A census in the Falkland Islands has produced some results that fundamentally challenge what many outsiders think about the people who live in the remote, wind-swept archipelago that Britain and Argentina fought over 30 years ago.

For one thing, most residents of this self-governing British Overseas Territory don't consider themselves British. Fifty-nine percent say their national identity is "Falkland Islander," compared to 29 percent who feel "British."

That has implications for Argentina, which refuses to deal directly with the Falkland Islands' local government, and accuses Britain of running what Argentines call the Islas Malvinas as an illegal colony.

The survey also puts the average annual income at $32,213, much higher than Argentina's $9,620 as of last year, or that of the Falklands' other Latin American neighbors.

The income figure underlines how much things have changed since before the 1982 war.

Back then, wool prices had bottomed out internationally and invading Argentine soldiers were told they would be welcomed by impoverished and oppressed tenant farmers. Instead, they encountered a stubbornly defiant population that helped British troops retake the islands.

Sheltered by continued military support, Falklanders have seen their livelihoods greatly improve since the war, with revenue flowing in from fisheries, tourism and offshore oil development.

But the census also reveals an existential challenge: The islands' population hasn't grown since the last survey was done in 2006. There are only 2,563 residents after civilian contractors and British military personnel and their dependents are excluded.

The population is aging rapidly, too, with the ranks of people older than 65 increasing by 14 percent in the last six years.

"If the Falklands is to progress we need to increase our population," said Les Harris, a 73-year-old retired power station manager who was born in Chile.

The census shows unemployment at just 1 percent, with one-fifth of all workers having multiple jobs. The largest employer by far is the government, at 28 percent, followed by agriculture (11 percent) and hospitality and tourism (11 percent).

Offshore oil and gas development could bring sudden wealth to the islands if several drilling efforts strike it rich. But the effort currently employs just 26 islanders, and there simply aren't enough people around to work the jobs created by a growing economy.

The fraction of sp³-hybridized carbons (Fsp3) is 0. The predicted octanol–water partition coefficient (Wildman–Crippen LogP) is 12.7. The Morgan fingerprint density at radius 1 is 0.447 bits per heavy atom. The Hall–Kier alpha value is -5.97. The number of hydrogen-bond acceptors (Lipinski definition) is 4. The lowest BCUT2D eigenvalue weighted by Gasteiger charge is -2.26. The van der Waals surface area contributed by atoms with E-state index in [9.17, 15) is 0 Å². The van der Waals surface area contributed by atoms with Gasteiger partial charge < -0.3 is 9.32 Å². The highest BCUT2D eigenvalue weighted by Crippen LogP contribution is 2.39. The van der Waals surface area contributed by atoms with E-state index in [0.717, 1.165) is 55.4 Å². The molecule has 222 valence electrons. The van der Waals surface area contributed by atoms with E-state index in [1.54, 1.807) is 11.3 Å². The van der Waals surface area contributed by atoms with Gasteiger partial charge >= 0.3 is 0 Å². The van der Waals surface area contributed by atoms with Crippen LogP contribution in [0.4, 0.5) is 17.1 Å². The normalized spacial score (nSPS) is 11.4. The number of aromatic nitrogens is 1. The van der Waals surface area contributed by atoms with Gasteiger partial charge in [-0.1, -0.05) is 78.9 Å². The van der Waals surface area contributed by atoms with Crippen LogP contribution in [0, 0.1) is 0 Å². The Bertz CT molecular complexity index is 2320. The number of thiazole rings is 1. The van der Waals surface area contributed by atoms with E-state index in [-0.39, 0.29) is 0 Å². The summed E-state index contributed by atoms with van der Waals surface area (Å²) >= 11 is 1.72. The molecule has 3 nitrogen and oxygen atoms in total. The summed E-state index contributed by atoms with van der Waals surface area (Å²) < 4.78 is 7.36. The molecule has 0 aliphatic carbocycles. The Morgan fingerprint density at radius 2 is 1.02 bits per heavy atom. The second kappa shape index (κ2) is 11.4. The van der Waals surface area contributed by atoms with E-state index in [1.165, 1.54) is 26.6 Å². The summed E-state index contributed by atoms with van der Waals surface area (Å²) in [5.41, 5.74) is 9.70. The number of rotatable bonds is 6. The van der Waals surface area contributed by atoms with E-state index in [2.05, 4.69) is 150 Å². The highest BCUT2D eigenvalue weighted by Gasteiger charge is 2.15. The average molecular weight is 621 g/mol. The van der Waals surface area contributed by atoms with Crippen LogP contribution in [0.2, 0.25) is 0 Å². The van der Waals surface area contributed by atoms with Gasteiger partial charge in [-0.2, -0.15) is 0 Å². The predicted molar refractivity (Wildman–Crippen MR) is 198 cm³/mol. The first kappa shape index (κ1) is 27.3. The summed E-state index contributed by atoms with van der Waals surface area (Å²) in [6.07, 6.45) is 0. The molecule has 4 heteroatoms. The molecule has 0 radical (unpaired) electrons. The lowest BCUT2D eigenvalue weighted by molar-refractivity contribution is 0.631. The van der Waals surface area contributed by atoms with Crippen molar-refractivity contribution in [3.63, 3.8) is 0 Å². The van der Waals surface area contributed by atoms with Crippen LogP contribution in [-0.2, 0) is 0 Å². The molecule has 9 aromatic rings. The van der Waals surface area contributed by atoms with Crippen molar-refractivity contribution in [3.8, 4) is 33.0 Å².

The numbers show "there is still work to be done on immigration policy," Dick Sawle, a legislative assembly member, said Thursday. "It is vital that we get this right and exercise adequate control whilst at the same time attracting to the Islands people who will help us maintain an active and vibrant community."

The census shows immigration slowing, due to one of the world's most restrictive policies: Newcomers aren't allowed to apply for islander status, giving them voting rights among other things, until they have completed seven years of residency. That can be done only by repeatedly renewing temporary labor contracts. Even then, only 40 people can apply each year, and not all are accepted.

The census says 70 percent of the population — 1,973 people — are Falkland Islanders or Falkland Island Status Holders. Only 4.3 percent, 121 people, have the permanent residence permits that enable them to apply for islander status.

"We don't have a big enough work force to get things done," said Tim Cotter, an executive at Falklands Islands Development Corp. "In the short term, we could employ seasonal workers from St. Helena and South America, and those who like it, and fit in, will stay. That is the way the population has grown since the beginning."

Government officials have said that if they don't carefully control immigration, Argentines could move in and vote to reclaim the territory. But many islanders also have expressed doubts about Britain's willingness to continue defending its South Atlantic fringe.

The result has been zero population growth in one of the world's most under-populated and unspoiled places, a set of islands about the size of Northern Ireland or the U.S. state of Connecticut, with mountain ranges and wide plains, meandering rivers and white-sand beaches, plentiful wetlands and an incredible variety of wildlife.

And fewer people than many public high schools have in the United States.

Three quarters of the population lives in the capital, Stanley, while several hundred people live scattered on remote farms around the islands. Outside town, there are only several gravel roads, and many people depend on boats or small planes to get around.

The government has plans for a permanent port for bigger oil, fishing and cruise ships, and hotels and paved roads so visitors can stay long enough to see historic sites and wildlife.

Expanded drilling would require a dedicated fresh water system, and economic growth will require more windmills for the wind energy that already provides a third of the islands' electricity.

If the Falklands get even a fraction of the $10.5 billion in taxes and royalties some industry analysts have predicted will flow from just one of the offshore oil fields being explored, islanders could become richer than Saudi oil barons.

But as this year's census shows, that future has yet to arrive.


Michael Warren reported from Buenos Aires, Argentina.